Redesigning a database can be time-consuming if you assume a relationship is simpler than it really is. In an ER diagram, we represent a relationship set with a named diamond.
The cardinality of the relationship is often indicated alongside the relationship diamond; this is the style we use in this book. The ER diagram representation of the customer and product entities, and the sale relationship between them. Partial and Total Participation Relationships between entities can be optional or compulsory.
In our example, we could decide that a person is considered to be a customer only if they have bought a product. On the other hand, we could say that a customer is a person whom we know about and whom we hope might buy something—that is, we can have people listed as customers in our database who never buy a product.
Entity Relationship Diagram Example: Inventory System
These are referred to as the participation constraints of the relationship. In an ER diagram, we indicate total participation with a double line between the entity box and the relationship diamond. From time to time, we encounter cases where we wonder whether an item should be an attribute or an entity on its own.
For example, an email address could be modeled as an entity in its own right. When in doubt, consider these rules of thumb: Is the item of direct interest to the database? Objects of direct interest should be entities, and information that describes them should be stored in attributes. Our inventory and sales database is really interested in customers, and not their email addresses, so the email address would be best modeled as an attribute of the customer entity.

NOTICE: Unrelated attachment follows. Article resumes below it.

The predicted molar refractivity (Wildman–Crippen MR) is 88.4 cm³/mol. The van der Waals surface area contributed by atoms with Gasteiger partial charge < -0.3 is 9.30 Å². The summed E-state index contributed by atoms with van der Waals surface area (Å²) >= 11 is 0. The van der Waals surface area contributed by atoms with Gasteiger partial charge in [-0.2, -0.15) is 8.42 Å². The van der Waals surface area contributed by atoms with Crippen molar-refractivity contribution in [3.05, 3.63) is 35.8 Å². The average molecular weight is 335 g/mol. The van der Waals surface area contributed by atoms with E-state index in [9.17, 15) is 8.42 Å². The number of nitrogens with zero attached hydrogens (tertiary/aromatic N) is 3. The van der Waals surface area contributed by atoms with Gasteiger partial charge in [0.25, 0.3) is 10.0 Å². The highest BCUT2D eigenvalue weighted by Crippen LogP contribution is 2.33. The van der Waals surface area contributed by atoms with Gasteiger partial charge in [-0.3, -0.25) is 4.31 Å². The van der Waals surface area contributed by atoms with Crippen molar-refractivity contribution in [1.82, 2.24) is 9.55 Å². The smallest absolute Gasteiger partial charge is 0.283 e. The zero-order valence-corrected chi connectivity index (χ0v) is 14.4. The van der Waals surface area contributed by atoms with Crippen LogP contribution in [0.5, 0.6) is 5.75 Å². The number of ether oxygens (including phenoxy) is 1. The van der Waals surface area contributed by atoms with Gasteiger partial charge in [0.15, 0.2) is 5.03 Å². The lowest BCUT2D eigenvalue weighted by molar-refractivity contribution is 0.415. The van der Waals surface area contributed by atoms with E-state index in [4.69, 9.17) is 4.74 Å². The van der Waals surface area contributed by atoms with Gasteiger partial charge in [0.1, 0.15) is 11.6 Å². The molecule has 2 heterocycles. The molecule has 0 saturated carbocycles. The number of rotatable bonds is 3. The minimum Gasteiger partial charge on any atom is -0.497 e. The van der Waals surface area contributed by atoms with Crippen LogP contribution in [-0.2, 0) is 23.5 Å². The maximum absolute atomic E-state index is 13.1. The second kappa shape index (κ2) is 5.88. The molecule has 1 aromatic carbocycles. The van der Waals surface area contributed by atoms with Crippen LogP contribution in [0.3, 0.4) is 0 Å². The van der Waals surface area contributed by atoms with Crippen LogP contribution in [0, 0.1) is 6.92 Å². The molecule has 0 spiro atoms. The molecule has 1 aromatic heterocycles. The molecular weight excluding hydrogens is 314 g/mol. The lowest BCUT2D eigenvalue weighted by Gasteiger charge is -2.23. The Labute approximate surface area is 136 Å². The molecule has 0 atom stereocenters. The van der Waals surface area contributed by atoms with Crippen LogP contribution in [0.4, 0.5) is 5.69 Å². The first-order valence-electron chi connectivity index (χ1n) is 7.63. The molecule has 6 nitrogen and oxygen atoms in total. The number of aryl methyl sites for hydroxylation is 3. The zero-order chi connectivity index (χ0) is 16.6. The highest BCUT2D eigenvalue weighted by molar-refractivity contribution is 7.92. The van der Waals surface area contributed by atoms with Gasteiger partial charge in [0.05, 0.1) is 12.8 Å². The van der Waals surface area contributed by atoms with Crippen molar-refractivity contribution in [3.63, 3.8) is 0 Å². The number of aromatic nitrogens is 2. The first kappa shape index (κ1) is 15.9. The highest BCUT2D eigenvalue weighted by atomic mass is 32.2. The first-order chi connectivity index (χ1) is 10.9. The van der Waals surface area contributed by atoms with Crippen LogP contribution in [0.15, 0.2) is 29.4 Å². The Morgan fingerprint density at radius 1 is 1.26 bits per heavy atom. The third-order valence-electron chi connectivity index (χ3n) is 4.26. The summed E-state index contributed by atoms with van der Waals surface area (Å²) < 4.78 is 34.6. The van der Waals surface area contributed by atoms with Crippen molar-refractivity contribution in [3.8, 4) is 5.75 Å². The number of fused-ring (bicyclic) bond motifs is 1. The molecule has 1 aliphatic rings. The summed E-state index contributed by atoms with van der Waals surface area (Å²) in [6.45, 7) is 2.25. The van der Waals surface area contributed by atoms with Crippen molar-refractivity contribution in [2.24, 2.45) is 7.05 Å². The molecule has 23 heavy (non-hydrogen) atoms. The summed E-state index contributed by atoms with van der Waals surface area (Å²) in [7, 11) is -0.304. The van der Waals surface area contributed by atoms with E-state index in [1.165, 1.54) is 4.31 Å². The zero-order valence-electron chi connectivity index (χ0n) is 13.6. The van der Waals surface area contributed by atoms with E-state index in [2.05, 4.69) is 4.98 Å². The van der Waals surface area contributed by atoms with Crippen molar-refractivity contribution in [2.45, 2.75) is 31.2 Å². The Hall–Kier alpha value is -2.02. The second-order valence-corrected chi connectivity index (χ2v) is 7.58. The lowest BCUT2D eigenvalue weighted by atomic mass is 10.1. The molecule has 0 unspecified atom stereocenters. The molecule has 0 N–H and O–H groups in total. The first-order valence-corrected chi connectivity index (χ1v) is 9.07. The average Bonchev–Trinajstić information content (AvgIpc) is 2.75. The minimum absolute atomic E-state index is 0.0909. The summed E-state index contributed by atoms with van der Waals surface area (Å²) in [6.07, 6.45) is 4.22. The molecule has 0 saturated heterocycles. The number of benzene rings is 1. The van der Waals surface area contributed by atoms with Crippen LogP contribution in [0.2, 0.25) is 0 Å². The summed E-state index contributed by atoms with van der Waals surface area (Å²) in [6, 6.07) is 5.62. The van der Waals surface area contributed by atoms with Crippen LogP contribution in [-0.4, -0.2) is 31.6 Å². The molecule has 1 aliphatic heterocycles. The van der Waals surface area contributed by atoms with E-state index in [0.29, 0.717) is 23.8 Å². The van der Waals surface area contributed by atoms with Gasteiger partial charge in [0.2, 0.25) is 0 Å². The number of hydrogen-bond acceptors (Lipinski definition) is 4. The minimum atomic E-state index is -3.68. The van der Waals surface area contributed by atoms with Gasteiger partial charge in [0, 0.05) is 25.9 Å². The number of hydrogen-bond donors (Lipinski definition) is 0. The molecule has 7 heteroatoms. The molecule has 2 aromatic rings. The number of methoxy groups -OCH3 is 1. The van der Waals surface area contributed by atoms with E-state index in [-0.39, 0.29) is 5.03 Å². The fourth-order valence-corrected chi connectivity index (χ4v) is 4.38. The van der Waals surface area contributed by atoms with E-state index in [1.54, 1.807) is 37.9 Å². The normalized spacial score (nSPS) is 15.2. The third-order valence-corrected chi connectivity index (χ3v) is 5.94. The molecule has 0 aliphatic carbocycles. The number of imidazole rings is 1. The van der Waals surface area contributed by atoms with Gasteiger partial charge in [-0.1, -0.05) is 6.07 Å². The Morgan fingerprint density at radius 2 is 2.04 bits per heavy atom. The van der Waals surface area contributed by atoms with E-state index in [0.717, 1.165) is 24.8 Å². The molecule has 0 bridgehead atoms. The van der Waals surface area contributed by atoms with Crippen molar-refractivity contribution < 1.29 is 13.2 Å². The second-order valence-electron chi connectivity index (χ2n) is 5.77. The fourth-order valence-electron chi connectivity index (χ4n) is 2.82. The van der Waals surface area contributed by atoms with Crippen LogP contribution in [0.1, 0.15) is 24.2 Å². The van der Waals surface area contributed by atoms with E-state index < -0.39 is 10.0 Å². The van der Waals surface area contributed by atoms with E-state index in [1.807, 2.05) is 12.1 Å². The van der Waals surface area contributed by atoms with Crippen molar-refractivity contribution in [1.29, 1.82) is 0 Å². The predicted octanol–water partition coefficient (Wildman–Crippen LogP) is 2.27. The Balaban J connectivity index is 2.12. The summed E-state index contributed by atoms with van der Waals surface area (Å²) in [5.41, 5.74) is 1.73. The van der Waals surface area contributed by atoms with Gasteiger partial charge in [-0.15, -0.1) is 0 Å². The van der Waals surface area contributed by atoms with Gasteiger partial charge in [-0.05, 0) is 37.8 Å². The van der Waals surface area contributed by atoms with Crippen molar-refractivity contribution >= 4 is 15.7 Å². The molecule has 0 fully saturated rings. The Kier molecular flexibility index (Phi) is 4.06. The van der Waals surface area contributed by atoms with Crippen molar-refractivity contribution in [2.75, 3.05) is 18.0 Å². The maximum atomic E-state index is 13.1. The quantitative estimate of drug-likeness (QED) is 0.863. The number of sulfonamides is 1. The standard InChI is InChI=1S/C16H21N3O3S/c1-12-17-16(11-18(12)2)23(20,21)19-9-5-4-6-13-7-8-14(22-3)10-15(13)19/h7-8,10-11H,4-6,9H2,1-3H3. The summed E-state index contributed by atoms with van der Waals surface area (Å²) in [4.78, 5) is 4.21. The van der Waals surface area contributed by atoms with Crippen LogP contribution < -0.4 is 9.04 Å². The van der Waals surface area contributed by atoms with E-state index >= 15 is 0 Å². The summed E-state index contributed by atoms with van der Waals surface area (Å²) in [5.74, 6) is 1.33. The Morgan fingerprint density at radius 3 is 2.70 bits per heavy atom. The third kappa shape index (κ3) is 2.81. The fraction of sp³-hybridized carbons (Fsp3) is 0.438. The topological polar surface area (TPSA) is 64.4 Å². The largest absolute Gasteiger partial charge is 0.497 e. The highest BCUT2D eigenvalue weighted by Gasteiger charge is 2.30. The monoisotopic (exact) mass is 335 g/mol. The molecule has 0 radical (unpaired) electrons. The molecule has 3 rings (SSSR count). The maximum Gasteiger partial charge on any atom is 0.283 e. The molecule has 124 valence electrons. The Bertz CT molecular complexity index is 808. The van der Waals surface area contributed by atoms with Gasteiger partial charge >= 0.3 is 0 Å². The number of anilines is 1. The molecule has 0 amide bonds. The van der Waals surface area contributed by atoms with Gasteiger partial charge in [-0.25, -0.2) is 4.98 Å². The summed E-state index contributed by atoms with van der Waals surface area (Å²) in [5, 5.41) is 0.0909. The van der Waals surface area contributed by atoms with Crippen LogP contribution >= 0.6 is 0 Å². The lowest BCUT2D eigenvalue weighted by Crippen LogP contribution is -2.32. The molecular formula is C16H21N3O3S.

Does the item have components of its own? If so, we must find a way of representing these components; a separate entity might be the best solution.
In the student grades example at the start of the chapter, we stored the course name, year, and semester for each course that a student takes. It is neither a complete data model depicting every necessary relational database table, nor is it meant to be a proscriptive design for implementations of resource management systems.
Alternate models may capture the necessary attributes to relationships and represent the schemas or the overall organization of the system. In order to begin constructing the basic model, the modeler must analyze the information gathered during the requirement analysis for the purpose of: An entity is an object generally correspond to persons, objects, group, locations, place, events, an activity, etc. Examples are employee, vendor, supplier, materials, warehouse, delivery, etc.
An occurrence is a single instance of an entity; for example, a particular inch color TV set is a single occurrence of the entity called Inventory. An attribute is a property of an entity; for example, such attributes as stock number, description, and stock on hand might be associated with Inventory.
Generally, the same set of attributes is associated with each occurrence of an entity, so every part in Inventory can be expected to have a stock number, a description, and a stock on hand. The set of attributes associated with an entity can be visualized as a table or a record: It represents a collection of objects or things in the real world whose individual members or instances have the following characteristics: Each can be identified uniquely in some fashion.
Each plays a necessary role in the system we are building.
Each can be described by one or more data elements attributes. A specific inch color TV set is an example of a single occurrence of that entity, but Inventory might hold or more virtually identical TV sets. For Inventory control purposes, tracking TV sets a class of occurrences is probably good enough.
However, a Customer purchases a specific TV set identified, perhaps, by concatenating the serial number to the stock number. Thus a given Item sold lists one and only one occurrence of Inventory.